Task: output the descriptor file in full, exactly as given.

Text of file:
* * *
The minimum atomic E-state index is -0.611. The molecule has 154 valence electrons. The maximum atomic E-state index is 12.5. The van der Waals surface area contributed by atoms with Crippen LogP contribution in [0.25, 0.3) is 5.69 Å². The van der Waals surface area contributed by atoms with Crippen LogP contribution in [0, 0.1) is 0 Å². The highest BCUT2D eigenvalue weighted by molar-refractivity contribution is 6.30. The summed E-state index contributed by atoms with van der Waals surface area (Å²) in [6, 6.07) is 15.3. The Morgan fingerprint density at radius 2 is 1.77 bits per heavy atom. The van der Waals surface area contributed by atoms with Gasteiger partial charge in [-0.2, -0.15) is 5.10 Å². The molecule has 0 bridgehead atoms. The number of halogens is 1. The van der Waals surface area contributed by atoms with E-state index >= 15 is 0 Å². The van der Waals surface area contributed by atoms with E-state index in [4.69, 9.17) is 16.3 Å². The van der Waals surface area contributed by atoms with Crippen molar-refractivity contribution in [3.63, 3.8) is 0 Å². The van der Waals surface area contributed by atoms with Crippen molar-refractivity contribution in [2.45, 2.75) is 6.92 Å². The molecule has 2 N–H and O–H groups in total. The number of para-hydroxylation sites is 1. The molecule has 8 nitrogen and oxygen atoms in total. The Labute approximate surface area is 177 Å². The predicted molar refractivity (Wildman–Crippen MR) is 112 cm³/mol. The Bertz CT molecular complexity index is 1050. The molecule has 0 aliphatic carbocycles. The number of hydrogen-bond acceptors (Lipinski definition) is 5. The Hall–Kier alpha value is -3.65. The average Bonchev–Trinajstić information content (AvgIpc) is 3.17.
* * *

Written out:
The minimum atomic E-state index is -0.611. The molecule has 154 valence electrons. The maximum atomic E-state index is 12.5. The van der Waals surface area contributed by atoms with Crippen LogP contribution in [0.25, 0.3) is 5.69 Å². The van der Waals surface area contributed by atoms with Crippen LogP contribution in [0, 0.1) is 0 Å². The highest BCUT2D eigenvalue weighted by molar-refractivity contribution is 6.30. The summed E-state index contributed by atoms with van der Waals surface area (Å²) in [6, 6.07) is 15.3. The Morgan fingerprint density at radius 2 is 1.77 bits per heavy atom. The van der Waals surface area contributed by atoms with Gasteiger partial charge in [-0.2, -0.15) is 5.10 Å². The molecule has 0 bridgehead atoms. The number of halogens is 1. The van der Waals surface area contributed by atoms with E-state index >= 15 is 0 Å². The van der Waals surface area contributed by atoms with E-state index in [4.69, 9.17) is 16.3 Å². The van der Waals surface area contributed by atoms with Crippen molar-refractivity contribution in [3.63, 3.8) is 0 Å². The van der Waals surface area contributed by atoms with Crippen molar-refractivity contribution in [2.45, 2.75) is 6.92 Å². The molecule has 2 N–H and O–H groups in total. The number of para-hydroxylation sites is 1. The molecule has 8 nitrogen and oxygen atoms in total. The Labute approximate surface area is 177 Å². The predicted molar refractivity (Wildman–Crippen MR) is 112 cm³/mol. The Bertz CT molecular complexity index is 1050. The molecule has 0 aliphatic carbocycles. The number of hydrogen-bond acceptors (Lipinski definition) is 5. The Hall–Kier alpha value is -3.65. The average Bonchev–Trinajstić information content (AvgIpc) is 3.17.